Technology And Divorce Post-COVID

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The pandemic caused by COVID-19 has upended everything, including the legal process. With parties unable to head straight to the courthouse, parties have had to take advantage of Zoom conferences with attorneys and each other to work out issues. Online mediation has become much more appreciated. Kids can interact with parents more readily through FaceTime. Will these changes become permanent fixtures?

Physical custody time via Skype cannot be considered the same as in-person time, and it is highly unlikely that courts will equate the two after the pandemic recedes. However, the ease with which parents have used virtual custody time does present some solutions to some problems. For example, in a high conflict divorce, while the litigation is ongoing and before the divorce becomes final, children may not want to move from the marital residence to some location that is not fully suitable for an overnight. It also may not be close in proximity to the marital residence. In an effort to ease the children into a different household setup but still keep some roots in the present home, parents could use virtual custody as a compromise. If the parent at the marital residence recedes into the background for several hours and the kids engage with the other parent virtually, even doing homework together or watching a program together, it could result in less stress for the children and ironically more actual time for the other parent when the court might otherwise have given that parent only one day or two days a week. As another example, parents under supervised visitation orders have had extreme difficulty getting a supervisor approved during the pandemic. Using the virtual custody scenario allows that parent to continue the relationship with the child in a safe environment, perhaps even under the guidance of a therapist.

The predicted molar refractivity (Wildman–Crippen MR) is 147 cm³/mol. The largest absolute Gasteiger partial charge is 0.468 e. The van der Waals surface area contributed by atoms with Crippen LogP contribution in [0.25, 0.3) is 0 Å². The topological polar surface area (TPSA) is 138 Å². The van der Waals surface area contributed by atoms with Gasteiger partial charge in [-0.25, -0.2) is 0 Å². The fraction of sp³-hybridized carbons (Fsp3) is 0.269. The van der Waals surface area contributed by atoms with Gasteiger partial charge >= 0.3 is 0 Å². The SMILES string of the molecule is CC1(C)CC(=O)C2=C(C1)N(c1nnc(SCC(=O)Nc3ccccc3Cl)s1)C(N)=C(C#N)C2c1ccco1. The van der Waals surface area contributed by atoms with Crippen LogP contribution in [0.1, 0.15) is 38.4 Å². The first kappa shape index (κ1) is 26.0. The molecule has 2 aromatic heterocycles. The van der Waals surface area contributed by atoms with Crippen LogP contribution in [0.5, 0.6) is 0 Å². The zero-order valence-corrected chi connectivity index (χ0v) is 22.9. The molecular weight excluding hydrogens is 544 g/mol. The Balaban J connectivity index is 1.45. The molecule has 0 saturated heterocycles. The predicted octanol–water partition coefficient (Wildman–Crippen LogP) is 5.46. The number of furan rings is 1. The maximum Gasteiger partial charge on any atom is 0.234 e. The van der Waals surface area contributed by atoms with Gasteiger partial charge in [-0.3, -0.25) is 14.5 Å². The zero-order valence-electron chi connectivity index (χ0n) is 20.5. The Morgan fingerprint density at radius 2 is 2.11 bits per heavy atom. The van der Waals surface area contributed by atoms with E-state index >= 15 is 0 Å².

Technology certainly can improve the use of mediation. As lawyers and clients get used to this form of participation, it can be a great tool to deploy in conflicts quickly to avoid a lengthier problem. For instance, if the parents disagree about a weekend scheduling problem, rather than calling lawyers and having to file motions, the parties could simply have an on-demand Zoom session with their mediator and resolve the matter in a more relaxed manner. Also, in negotiating a divorce, if parties who would normally cringe staying in the same room together could appear virtually, mediation might work for parties who otherwise would not have been good candidates for mediation.

Technology can also help parents who may travel frequently or live in different states and need to have a court appearance. Rather than expend the sums needed for travel, they could save money and appear virtually.

These are just a few of the possibilities that our comfort level with technology could bring once the pandemic is gone.

If you have questions about technology and divorce during COVID-19, contact us – we can help.

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